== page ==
Ten weeks ago I sowed the seeds into three-inch-deep-trays, careful not to accidentally blow them away with my breath, as I scattered them into the earth, and covered the tray loosely with clingfilm. seedlings first started to appear two weeks later – a tentative green. The first couple to emerge turned out to be weeds that presumably lay dormant in the potting mix. I left them to grow, too. I read somewhere that the small and weak should be plucked out to encourage the strong to prosper. On the tv three old white men stand at podiums announcing something about herd immunity and saving ‘the economy’. The economy for whom? Two weeks after the first emergence, I repotted every seedling into larger trays, the small and large, the slow and the vigorous, the invited and the unannounced, the sick and the healthy.
I suspended a fluorescent lightbulb so it sat just above the plants. Wiped down a fungus that spread, and nursed the infected plants. Checked the dryness of the soil twice a day, and watered from the bottom up. Not wet, not dry – always moist. Re-potted tiny stems with tweezers using toothpicks as aides. Moved trays outside in the morning sun, and back in again at night. Guarded from snails and caterpillars. Fed them once a week.
Gradually, at first tentatively, yet now enthusiastically, they responded back.
Almost a hundred baby trees, from 8 varieties of Eucalyptus, not much bigger than matchsticks : tiny life. It feels somewhat absurd or affirming or something, to nurture new life small enough to fit into a teacup, in the knowledge that one day, with enough care, it can grow to be larger than a house.
In 2013, a great storm washed back the sands of a Norfolk beach to reveal a set of human footprints. They were the oldest known of their kind yet discovered outside of Africa; possibly more than 800,000 years old. A professor from the Natural History Museum likened the discovery to ‘a needle in a haystack’. The varying sizes suggested that they were made by a small family group walking up the beach, presumably having made their way over to Norfolk via a strip of land that once connected Britain to continental Europe a million years ago. It is believed that they were members of the proposed archaic human species Homo Antecessor, which has long since vanished. Two weeks later, the footprints were swallowed back up by the sea.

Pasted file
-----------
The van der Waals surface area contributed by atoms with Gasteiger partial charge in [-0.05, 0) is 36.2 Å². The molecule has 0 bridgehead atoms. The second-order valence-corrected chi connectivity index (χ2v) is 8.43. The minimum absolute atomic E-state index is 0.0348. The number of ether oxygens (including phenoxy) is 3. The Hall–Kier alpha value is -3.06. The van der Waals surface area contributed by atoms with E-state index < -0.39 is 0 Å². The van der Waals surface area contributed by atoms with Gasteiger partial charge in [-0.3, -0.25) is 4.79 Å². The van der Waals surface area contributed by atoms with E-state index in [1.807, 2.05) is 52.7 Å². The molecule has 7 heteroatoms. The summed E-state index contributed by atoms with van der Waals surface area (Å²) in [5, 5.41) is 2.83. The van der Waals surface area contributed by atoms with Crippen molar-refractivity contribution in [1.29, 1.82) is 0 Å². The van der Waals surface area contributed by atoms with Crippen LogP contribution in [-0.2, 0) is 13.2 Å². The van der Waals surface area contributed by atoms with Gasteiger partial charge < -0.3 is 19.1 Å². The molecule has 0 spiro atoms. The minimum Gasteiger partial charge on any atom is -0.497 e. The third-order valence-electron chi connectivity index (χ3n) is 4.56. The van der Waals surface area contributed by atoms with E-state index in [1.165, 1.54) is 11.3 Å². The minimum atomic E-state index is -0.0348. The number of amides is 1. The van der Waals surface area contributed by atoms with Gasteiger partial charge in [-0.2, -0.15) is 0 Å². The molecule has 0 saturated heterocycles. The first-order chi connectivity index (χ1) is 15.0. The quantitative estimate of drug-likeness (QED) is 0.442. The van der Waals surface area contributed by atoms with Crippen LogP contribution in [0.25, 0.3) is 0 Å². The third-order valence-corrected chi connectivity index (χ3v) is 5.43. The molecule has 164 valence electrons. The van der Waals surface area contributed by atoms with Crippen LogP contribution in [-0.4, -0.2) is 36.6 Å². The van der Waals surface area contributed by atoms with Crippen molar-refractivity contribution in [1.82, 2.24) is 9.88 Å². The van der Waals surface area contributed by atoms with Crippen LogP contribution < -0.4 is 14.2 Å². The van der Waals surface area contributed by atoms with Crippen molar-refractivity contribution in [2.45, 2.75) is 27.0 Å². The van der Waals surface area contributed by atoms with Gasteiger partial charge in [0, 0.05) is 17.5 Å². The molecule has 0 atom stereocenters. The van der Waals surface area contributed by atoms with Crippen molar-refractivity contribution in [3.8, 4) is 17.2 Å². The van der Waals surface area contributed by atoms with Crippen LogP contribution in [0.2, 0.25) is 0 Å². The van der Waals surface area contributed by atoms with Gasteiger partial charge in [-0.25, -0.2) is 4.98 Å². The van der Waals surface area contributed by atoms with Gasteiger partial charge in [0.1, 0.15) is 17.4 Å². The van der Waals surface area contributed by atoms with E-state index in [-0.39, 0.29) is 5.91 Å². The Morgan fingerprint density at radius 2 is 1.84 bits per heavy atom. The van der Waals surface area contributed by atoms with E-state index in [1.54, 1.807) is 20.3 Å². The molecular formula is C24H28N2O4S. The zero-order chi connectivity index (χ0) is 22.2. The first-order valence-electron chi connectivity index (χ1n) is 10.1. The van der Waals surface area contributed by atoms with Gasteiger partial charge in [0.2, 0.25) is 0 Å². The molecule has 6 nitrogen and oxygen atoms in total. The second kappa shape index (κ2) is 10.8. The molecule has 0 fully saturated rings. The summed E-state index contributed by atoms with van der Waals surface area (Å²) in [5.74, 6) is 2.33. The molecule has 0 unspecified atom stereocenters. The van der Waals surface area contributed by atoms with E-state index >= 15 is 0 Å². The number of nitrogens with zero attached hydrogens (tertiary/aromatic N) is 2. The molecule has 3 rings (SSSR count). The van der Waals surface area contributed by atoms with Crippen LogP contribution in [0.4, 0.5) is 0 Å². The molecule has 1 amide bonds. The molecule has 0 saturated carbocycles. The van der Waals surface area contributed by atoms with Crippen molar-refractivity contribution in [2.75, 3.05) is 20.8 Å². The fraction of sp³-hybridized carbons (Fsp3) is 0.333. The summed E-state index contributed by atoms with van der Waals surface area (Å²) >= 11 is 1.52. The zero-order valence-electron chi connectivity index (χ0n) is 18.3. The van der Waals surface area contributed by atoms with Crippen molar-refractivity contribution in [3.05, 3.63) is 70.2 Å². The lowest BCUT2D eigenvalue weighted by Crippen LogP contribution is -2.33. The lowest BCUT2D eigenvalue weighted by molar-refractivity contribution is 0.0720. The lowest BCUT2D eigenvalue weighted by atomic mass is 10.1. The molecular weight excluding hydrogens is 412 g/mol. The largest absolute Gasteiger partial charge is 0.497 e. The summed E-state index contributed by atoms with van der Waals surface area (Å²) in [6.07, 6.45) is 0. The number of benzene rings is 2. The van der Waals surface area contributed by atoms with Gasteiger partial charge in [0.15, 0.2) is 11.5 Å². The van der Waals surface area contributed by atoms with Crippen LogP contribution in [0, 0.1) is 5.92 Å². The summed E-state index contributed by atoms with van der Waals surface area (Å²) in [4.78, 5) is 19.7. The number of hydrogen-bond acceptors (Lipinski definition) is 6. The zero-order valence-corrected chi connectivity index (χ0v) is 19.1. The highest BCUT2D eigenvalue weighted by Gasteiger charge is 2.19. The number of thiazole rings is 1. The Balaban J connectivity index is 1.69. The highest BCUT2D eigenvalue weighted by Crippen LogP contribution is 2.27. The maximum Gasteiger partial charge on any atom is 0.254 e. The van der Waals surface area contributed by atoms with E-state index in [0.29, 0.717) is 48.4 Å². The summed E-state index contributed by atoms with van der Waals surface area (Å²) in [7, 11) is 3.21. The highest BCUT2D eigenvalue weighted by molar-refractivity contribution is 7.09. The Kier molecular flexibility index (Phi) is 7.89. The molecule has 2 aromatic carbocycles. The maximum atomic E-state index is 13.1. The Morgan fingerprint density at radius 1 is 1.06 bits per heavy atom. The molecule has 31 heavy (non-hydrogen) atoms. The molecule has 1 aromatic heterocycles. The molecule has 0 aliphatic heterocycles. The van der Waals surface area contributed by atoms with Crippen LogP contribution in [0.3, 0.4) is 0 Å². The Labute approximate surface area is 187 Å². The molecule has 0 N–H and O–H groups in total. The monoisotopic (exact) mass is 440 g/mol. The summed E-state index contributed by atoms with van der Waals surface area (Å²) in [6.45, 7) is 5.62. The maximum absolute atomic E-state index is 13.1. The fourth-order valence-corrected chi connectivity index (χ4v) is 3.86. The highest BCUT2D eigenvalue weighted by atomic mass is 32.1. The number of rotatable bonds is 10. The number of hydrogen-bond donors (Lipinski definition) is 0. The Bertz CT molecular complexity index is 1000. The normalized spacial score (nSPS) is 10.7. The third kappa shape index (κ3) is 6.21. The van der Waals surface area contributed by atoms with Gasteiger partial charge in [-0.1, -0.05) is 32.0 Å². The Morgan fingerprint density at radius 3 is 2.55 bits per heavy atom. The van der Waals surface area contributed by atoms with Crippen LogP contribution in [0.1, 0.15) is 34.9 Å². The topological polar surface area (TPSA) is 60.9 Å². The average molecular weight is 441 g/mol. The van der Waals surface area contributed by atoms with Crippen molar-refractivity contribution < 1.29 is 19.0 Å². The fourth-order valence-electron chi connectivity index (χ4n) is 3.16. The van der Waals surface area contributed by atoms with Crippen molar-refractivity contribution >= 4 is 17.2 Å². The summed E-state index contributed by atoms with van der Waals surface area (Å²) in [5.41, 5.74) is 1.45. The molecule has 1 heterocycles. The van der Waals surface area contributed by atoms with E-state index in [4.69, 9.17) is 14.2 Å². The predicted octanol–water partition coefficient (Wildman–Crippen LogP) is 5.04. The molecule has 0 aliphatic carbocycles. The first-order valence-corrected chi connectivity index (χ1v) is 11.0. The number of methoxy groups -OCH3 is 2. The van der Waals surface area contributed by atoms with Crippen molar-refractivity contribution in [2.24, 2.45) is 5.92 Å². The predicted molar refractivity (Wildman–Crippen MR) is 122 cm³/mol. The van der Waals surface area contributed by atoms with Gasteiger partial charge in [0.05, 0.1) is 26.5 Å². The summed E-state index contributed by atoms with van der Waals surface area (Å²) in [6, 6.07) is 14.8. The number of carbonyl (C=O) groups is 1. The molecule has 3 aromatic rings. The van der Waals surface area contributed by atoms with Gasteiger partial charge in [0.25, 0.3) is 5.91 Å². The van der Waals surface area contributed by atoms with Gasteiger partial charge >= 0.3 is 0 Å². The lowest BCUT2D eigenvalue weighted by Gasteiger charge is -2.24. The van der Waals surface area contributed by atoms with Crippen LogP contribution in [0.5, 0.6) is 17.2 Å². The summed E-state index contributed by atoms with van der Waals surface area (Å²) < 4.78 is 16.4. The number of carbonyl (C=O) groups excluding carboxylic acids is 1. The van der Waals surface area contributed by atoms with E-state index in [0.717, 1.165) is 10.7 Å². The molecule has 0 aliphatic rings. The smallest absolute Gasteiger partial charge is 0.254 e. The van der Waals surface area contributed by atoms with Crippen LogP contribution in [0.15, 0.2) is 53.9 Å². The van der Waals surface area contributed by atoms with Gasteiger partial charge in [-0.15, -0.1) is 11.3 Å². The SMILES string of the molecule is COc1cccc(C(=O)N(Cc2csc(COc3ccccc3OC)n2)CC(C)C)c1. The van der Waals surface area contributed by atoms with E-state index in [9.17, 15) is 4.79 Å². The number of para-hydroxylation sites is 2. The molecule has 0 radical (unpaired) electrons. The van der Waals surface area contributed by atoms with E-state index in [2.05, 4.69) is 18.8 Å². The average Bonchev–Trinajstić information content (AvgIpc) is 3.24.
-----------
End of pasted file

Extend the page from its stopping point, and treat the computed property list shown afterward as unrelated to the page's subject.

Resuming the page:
Sun-set = sun-rise.
Last Friday, Indigo arrived in my life, 6 months after Zen had left. She lies at my feet asleep as I write this ending. On her first night I put her in Zen’s old bed and gave her his favourite blanket and watched as she sniffed and took in his scent. Whilst they can never meet physically – I like to think that maybe through his scent, Zen can pass something over to Indigo, maybe a small reassurance and some of the wisdom that he gained over the years, a sort of spiritual-scent-handshake-embrace, that whilst one story may end, it might inspire the next, as it emerges, and grows into view.
Teal Griffin (b.1988, UK) is a London-born artist whose practice takes shape through a multidisciplinary process of bricolage. Working with sculpture, painting, video, text and spoken word, he makes installations that hover in the quiet pockets of listening and waiting, where the small and still become political tools.
He completed a BA in Fine Art at Newcastle University in 2011 and recently graduated from the MFA in Fine Art at Goldsmiths in 2018. Recent shows include: Odds 2, TOMA Project Space, Southend, 2019; a Dance of scales, Assembly Point, London, 2019; Beyond The Standard Model, Almanac Gallery, London, 2018; Beach Rhythm, Enclave Lab, London, 2018; In the Place, Studio 4, Marseille, 2016; Unit Pitt Auction 2014, Unit Pitt, Vancouver, 2014.